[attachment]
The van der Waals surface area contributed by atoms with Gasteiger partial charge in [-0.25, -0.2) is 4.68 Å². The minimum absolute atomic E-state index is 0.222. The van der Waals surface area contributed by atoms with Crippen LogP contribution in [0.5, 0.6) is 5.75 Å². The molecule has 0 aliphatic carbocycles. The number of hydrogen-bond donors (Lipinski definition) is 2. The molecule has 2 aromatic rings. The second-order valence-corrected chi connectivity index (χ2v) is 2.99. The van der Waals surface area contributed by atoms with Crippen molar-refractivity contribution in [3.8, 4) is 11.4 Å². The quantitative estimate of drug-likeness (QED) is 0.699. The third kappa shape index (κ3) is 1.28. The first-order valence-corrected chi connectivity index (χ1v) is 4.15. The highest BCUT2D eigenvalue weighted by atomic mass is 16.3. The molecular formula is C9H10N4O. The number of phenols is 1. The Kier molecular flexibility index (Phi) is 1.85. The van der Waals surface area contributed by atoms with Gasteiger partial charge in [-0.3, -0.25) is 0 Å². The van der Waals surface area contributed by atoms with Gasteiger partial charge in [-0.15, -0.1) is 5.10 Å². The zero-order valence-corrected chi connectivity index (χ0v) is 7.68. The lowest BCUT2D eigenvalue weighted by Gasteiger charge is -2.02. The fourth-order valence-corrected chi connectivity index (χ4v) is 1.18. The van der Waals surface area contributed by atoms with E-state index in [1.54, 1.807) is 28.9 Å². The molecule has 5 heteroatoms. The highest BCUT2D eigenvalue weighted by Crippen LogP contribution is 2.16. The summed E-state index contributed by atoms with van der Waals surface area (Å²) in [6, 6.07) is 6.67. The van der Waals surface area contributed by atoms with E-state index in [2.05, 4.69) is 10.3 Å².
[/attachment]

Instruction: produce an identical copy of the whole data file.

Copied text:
The van der Waals surface area contributed by atoms with Gasteiger partial charge in [-0.25, -0.2) is 4.68 Å². The minimum absolute atomic E-state index is 0.222. The van der Waals surface area contributed by atoms with Crippen LogP contribution in [0.5, 0.6) is 5.75 Å². The molecule has 0 aliphatic carbocycles. The number of hydrogen-bond donors (Lipinski definition) is 2. The molecule has 2 aromatic rings. The second-order valence-corrected chi connectivity index (χ2v) is 2.99. The van der Waals surface area contributed by atoms with Crippen molar-refractivity contribution in [3.8, 4) is 11.4 Å². The quantitative estimate of drug-likeness (QED) is 0.699. The third kappa shape index (κ3) is 1.28. The first-order valence-corrected chi connectivity index (χ1v) is 4.15. The highest BCUT2D eigenvalue weighted by atomic mass is 16.3. The molecular formula is C9H10N4O. The number of phenols is 1. The Kier molecular flexibility index (Phi) is 1.85. The van der Waals surface area contributed by atoms with Gasteiger partial charge in [-0.3, -0.25) is 0 Å². The van der Waals surface area contributed by atoms with Gasteiger partial charge in [-0.15, -0.1) is 5.10 Å². The zero-order valence-corrected chi connectivity index (χ0v) is 7.68. The lowest BCUT2D eigenvalue weighted by Gasteiger charge is -2.02. The fourth-order valence-corrected chi connectivity index (χ4v) is 1.18. The van der Waals surface area contributed by atoms with E-state index in [1.54, 1.807) is 28.9 Å². The molecule has 5 heteroatoms. The highest BCUT2D eigenvalue weighted by Crippen LogP contribution is 2.16. The summed E-state index contributed by atoms with van der Waals surface area (Å²) in [6, 6.07) is 6.67. The van der Waals surface area contributed by atoms with E-state index in [2.05, 4.69) is 10.3 Å².